The problem you are experiencing is driven to a large part by the large retailers and partly by consumers. The products are built to a price. What that ends up meaning is that the products are made overseas. That is why I get really upset when I see articles wondering if US workers cvan handle the manufacturing that "coming back". This is crazy. Who do you think is doing the manufacturing in Asia??? These are peasants from the countryside that just before they became a manufacturing force were working farm plots by hand. Don't get me started...
But really, it comes back to the consumer. One time I was going hunting and much of my stuff was at another location. I needed a knife for dressing out the game. I went to the large retailer, which was the only store in the area, and the only stuff they had was cheap junk. I bought one anyway, but later threw it away. It's a good thing I did not get anything that weekend.
That said, I know manufacturers who deal with those large retailers and it is the case that they determine what price they want to sell each item at and the manufacturers have to comply. Since they are so large, they drive the train and the manufacturers comply.
I remember the tools and appliances you talk about, Eric, and they do make a difference. I still have a ratchet wrench from a large tool brand that my father made when he worked in a drop forge. It is still going strong and it is much older than I am.
Absolutely true, much of the blame rests on consumers that decide which product to buy based solely upon the cost rather than the quality. If customers looked on the the WALL of their local MART and decided that they wanted a product because it was built to last rather than the cheapest one they could find then corporate management would demand that the suppliers build that product. The big box stores are so big that they tell their suppliers what to build, how much it will cost and the profit the supplier is allowed to make. The big box store demands to see the product Bill Of Materials and then tells the supplier how much profit they will be allowed to make, very often the first year of production is required to be for break even money. They even demand to see the die area of semiconductors and base the cost of the semiconductor purely on the size of the die.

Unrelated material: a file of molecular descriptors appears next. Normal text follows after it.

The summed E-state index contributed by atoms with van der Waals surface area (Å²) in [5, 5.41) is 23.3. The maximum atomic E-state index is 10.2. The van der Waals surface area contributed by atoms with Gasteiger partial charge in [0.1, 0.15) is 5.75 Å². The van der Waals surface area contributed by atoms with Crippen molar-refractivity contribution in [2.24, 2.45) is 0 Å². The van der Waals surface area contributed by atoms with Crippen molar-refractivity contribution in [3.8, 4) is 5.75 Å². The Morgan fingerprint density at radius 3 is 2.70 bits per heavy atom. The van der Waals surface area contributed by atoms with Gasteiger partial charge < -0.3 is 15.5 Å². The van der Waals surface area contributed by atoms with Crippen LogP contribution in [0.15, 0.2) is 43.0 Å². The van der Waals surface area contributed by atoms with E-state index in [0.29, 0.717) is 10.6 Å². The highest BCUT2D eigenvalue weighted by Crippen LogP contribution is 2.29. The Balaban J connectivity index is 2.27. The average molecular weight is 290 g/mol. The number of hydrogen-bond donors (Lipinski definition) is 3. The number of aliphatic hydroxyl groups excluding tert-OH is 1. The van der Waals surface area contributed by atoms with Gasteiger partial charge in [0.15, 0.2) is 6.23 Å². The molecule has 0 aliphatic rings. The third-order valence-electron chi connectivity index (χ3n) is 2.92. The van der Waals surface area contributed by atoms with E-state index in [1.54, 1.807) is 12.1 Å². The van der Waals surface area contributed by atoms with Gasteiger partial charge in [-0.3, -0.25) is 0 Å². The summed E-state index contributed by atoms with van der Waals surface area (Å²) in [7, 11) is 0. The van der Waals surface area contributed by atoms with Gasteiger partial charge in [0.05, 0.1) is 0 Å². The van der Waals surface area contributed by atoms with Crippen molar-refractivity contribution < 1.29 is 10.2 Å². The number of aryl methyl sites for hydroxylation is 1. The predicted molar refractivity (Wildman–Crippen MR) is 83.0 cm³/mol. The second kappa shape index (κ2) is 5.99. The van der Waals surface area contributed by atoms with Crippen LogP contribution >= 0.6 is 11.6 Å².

Thanks for the comments naperlou, tekochip. Funny thing is that I'd be more than happy to spend the money to get a good product, rather than having to buy frequent replacements. But this option doesn't seem to be available in most consumer items. You can still buy some good tools (if you look hard enough) and I seem to be able to get good astronomy equipment. The price is high, but so is the quality.
I think there are several problems. In my humble opinion, I'd list the problems like this:
1. Product Design - Poor Engineering
The products are not designed for any sort of longevity US materials. I can't tell you how many "Stainless" kitchen knives that I've had that have rust spots. I can recall a "weld-buster" chisel that I purchased for my air hammer that "flowered" the first time it hit a strip of 7011 weld (rod for mild steel). The workmanship also leaves a lot to be desired. I've had to repair many circuit boards with cold or lacking solder joints. Many times, the electronics will work properly (for a while), if soldered properly. But on other occasions, an electronic part will fail because of a cold or unsoldered joint, for lack of heat sinking, grounding or other issues.
That's true. Consumer cost is the biggest driver in manufacturing. Worldwide, people want the newest, coolest item. Irons, especially, need to be lightweight today. As everyone has said, you sacrifice something with those restrictions.
The "stainless" knives reminded me of a trip to Home Depot where I picked up some "copper" plumbing. The "copper" was just a flash over the surface of some mystery metal. The flash wasn't even deep enough for me to brighten up the surface for soldering.
It is true that certain modern items seem to be produced with a lack of quality. People often decry the use of plastic in replace of metals - and often an item's lack of mass is looked at as a lack of "material strength".
For example, the modern car is sometimes looked at as lacking quality because it lacks the heavy iron of yesteryear. However, those old cars really didn't last that long in terms of miles. Flat tires were a common occurance, and everyone new how to tear apart the engine because it was occasionally necessary.
So count me in among those who are generally optimistic about the quality from modern engineered items; especially relative to price and relative to our buying power. For most of us, our parents and grand-parents worked quite hard just to afford a few items, tools, household appliances, etc. Today, I freely toss out or give away any older appliance which begins to fail because buying a new one isn't a big deal. My grandmother probably had one simple sewing machine - my wife has 6-7 fancy one. My grandfather was lucky to have a few simple tools. I am fortunate to have a whole shop full of hand tools and power-tools which are just as good or better than the one he had.
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